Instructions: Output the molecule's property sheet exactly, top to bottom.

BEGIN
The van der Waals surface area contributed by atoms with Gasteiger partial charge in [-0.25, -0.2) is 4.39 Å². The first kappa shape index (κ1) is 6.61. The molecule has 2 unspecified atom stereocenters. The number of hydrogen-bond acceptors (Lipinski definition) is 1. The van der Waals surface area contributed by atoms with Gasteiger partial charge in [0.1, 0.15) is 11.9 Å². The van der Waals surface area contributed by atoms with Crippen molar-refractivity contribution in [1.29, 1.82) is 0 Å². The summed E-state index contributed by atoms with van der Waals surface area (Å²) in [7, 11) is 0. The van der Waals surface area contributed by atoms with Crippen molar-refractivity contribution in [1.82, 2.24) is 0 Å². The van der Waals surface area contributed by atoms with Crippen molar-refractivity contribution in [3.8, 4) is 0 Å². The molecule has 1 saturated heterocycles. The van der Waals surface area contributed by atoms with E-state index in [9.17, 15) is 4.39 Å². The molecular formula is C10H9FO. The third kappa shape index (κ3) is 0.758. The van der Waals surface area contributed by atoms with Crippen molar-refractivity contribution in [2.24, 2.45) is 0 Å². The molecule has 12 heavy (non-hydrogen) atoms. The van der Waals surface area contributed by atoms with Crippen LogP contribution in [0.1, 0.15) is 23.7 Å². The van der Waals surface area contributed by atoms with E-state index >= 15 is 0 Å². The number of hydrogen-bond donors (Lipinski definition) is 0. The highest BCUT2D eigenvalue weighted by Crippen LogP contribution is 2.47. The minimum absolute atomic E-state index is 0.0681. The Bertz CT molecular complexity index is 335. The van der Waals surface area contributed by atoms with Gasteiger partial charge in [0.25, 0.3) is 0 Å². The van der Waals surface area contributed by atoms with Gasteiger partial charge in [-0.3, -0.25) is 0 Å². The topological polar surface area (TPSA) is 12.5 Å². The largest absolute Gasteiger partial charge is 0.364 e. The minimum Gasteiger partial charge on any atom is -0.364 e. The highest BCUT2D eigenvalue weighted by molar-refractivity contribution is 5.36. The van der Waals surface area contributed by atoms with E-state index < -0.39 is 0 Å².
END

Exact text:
The van der Waals surface area contributed by atoms with Gasteiger partial charge in [-0.25, -0.2) is 4.39 Å². The first kappa shape index (κ1) is 6.61. The molecule has 2 unspecified atom stereocenters. The number of hydrogen-bond acceptors (Lipinski definition) is 1. The van der Waals surface area contributed by atoms with Gasteiger partial charge in [0.1, 0.15) is 11.9 Å². The van der Waals surface area contributed by atoms with Crippen molar-refractivity contribution in [1.29, 1.82) is 0 Å². The summed E-state index contributed by atoms with van der Waals surface area (Å²) in [7, 11) is 0. The van der Waals surface area contributed by atoms with Crippen molar-refractivity contribution in [1.82, 2.24) is 0 Å². The van der Waals surface area contributed by atoms with Crippen molar-refractivity contribution in [3.8, 4) is 0 Å². The molecule has 1 saturated heterocycles. The van der Waals surface area contributed by atoms with E-state index in [9.17, 15) is 4.39 Å². The molecular formula is C10H9FO. The third kappa shape index (κ3) is 0.758. The van der Waals surface area contributed by atoms with Crippen molar-refractivity contribution in [2.24, 2.45) is 0 Å². The molecule has 12 heavy (non-hydrogen) atoms. The van der Waals surface area contributed by atoms with Crippen LogP contribution in [0.1, 0.15) is 23.7 Å². The van der Waals surface area contributed by atoms with E-state index >= 15 is 0 Å². The number of hydrogen-bond donors (Lipinski definition) is 0. The highest BCUT2D eigenvalue weighted by Crippen LogP contribution is 2.47. The minimum absolute atomic E-state index is 0.0681. The Bertz CT molecular complexity index is 335. The van der Waals surface area contributed by atoms with Gasteiger partial charge in [0.25, 0.3) is 0 Å². The van der Waals surface area contributed by atoms with Gasteiger partial charge in [-0.3, -0.25) is 0 Å². The topological polar surface area (TPSA) is 12.5 Å². The largest absolute Gasteiger partial charge is 0.364 e. The minimum Gasteiger partial charge on any atom is -0.364 e. The highest BCUT2D eigenvalue weighted by molar-refractivity contribution is 5.36. The van der Waals surface area contributed by atoms with E-state index < -0.39 is 0 Å².